Research combats rise of drug overdose deaths by addressing stigma

drug overdose deaths, stigma

Looking at rising cases of drug overdose deaths, researchers discuss how stigma correlates to poor health outcomes for those struggling with addiction

Trying to slow the opioid crisis which has increased drug overdose deaths in rural communities in America requires taking action to overcome the stigma and health inequity that have increased barriers to recovery from substance use disorder (SUD).

The University of Rochester Recovery Center of Excellence takes a diverse group of people with knowledge of the issues of drug abuse.

Since 1999, nearly 841,000 people have died from a drug overdose in the US, and this number continues to rise – as seen between 2018 to 2019, when the largest increase in death rates involving synthetic opioids occurred in the West (67.9%).

“The only way we can improve the treatment of substance use disorder is to recognize and understand how stigma and inequity act as obstacles to change.”

Unfortunately, currently, there are limited resources, few providers, and a lack of anonymity for drug treatment – coupled with stigma and health inequities create substantial roadblocks for those seeking SUD/opioid use disorder care happening in many rural communities struggling with drug overdose deaths and addictions.

Dedicated to finding solutions, the panel involves people with lived experience of SUD, artists, authors, providers, researchers, policymakers, and advocates to piece together a better treatment landscape for those suffering.

Addressing health equity as barriers to substance use disorder care

Under a grant from the Health Resources and Services Administration (HRSA) of around $12.3 million, the University of Rochester Recovery Center of Excellence has been creating best and safest practices to reduce morbidity and mortality related to SUD.

With a particular focus on synthetic opioids to rural Appalachian communities that have been hit hard by the opioid crisis, they continue to research the drug crisis and how to end it in communities affected the hardest.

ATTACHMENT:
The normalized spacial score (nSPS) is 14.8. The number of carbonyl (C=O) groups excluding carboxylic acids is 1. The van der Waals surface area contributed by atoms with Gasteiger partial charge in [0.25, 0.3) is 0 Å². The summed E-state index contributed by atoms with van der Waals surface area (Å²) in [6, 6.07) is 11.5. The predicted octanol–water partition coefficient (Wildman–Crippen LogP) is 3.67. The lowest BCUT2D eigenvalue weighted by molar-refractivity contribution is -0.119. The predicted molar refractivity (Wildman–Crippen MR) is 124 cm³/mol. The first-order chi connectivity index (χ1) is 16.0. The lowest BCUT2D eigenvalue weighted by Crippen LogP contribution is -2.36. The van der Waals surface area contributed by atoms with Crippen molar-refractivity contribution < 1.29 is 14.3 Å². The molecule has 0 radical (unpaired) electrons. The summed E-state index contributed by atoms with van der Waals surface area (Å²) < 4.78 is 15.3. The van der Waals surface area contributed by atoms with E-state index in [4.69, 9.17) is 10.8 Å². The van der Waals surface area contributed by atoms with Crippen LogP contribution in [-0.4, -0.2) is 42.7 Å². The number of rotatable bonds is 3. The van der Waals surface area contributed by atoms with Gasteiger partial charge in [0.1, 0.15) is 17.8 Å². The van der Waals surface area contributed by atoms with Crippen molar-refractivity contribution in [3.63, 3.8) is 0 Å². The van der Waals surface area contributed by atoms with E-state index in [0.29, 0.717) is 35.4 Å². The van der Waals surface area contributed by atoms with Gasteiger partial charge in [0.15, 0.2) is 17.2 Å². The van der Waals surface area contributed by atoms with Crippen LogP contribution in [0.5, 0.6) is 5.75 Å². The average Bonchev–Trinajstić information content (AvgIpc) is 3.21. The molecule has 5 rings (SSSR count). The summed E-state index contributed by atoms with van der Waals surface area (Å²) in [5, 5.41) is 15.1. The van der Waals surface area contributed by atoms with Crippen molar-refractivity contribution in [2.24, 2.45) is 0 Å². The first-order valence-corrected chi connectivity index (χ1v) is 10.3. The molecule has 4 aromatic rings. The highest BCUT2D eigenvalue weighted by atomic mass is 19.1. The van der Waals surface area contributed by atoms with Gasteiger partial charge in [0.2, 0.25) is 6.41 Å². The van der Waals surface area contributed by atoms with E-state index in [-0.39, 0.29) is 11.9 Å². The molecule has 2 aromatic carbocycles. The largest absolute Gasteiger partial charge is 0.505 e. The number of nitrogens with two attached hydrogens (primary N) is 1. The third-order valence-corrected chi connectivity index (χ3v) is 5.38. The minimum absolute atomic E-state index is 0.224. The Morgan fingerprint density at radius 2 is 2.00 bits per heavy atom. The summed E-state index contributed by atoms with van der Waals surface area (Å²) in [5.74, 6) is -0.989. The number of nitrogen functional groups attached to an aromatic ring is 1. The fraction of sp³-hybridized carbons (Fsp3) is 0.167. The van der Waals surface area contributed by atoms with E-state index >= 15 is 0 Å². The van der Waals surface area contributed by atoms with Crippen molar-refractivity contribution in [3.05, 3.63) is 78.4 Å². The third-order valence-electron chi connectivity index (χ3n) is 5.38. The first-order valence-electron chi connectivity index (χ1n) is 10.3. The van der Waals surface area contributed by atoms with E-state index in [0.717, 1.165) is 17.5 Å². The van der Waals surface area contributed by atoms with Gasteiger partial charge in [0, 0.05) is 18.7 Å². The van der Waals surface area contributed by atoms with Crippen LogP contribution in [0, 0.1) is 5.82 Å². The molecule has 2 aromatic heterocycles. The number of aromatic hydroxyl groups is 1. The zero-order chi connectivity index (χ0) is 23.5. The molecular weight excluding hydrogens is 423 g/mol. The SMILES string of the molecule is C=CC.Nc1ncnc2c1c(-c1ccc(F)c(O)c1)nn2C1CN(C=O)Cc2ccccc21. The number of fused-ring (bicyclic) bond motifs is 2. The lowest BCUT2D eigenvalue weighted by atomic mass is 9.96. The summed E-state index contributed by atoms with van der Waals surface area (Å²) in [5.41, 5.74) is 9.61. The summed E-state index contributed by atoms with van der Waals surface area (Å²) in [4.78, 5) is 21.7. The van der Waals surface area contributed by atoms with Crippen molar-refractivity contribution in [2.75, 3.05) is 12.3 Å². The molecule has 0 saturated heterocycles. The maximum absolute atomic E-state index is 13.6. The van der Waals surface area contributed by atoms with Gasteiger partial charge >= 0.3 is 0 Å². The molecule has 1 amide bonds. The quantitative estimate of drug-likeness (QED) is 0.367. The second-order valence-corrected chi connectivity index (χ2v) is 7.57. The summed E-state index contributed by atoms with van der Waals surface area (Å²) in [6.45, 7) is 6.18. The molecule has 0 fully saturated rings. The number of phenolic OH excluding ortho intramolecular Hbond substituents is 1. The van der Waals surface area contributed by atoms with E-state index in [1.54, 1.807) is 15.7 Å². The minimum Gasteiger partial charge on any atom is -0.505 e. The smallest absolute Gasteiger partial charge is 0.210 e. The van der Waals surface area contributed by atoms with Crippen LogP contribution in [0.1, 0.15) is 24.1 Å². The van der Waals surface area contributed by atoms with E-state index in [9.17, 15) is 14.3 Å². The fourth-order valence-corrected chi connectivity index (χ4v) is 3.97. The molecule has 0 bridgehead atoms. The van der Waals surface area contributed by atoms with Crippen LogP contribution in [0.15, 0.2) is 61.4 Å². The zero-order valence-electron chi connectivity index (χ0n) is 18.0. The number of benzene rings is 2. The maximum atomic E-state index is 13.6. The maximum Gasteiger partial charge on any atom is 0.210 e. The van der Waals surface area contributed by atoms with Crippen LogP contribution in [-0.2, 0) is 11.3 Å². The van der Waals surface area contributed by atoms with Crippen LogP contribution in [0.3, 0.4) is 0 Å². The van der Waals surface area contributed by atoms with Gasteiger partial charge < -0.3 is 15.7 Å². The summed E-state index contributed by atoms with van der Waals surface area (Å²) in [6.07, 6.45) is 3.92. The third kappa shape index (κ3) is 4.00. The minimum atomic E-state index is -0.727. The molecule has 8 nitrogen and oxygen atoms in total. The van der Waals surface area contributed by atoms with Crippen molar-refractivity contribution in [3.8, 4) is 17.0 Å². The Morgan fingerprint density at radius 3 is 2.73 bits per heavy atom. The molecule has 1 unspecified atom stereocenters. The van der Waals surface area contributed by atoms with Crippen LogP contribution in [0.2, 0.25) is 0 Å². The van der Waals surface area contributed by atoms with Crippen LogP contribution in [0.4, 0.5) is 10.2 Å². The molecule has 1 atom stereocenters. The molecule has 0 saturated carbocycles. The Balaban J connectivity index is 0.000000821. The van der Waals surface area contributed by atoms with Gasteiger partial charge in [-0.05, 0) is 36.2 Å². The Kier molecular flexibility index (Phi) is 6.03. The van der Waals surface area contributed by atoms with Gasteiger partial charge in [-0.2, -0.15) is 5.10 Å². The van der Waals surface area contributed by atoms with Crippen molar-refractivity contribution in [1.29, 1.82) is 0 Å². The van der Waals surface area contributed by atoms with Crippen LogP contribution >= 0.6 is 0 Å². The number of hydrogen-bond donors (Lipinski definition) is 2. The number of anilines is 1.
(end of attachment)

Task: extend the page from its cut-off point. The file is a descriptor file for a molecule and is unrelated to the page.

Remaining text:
Michele Lawrence, M.B.A., M.P.H, assistant professor of Psychiatry and Public Health Sciences at the University of Rochester Medical Center, said: “For many years, our country has looked at substance use disorder as a disease of the weak-minded; something that happens to other people with a history of ‘bad behaviour’ that had this coming to them. We isolate those ‘bad’ people, lest their behaviour is catchy. That is stigma.

“The only way we can improve the treatment of substance use disorder is to recognize and understand how stigma and inequity act as obstacles to change.”

Dr Gloria J. Baciewicz, professor in the Department of Psychiatry at URMC, said: “At a time when fatalities from the overdose crisis have reached record numbers, this summit brings together people who have the tools to bring about change.

“These discussions are particularly important as we face the ‘fourth wave’ of the opioid epidemic, which is being driven by the use of deadly synthetic opioids, stimulants, and the use of multiple substances in combination.”

Innovators from across the US come together to evaluate stigma

This conference will take place at the Eastman School of Music in Rochester, New York, from May 18–20, and aims to devise a campaign to reduce stigma. Many of the researchers have already tackled many deaths and addictions by promoting art and community conversations.

The centre has already disseminated 12 best practices that have been adapted for implementation in rural communities. Recent initiatives include suicide prevention training, resources to reduce overdose from combined substances, and training on the treatment of SUD in primary care.

Lawrence said: “This conference is the start of a conversation about how we, as a society, work our way out of this. It starts with a connection to each other and listening to each other’s stories so we can see the humanity and similarities in people who may look different from us.

“It starts with facing up to the stigma we all carry and realizing that all of us have flaws, but we are better together than alone.”


Please enter your comment!
Please enter your name here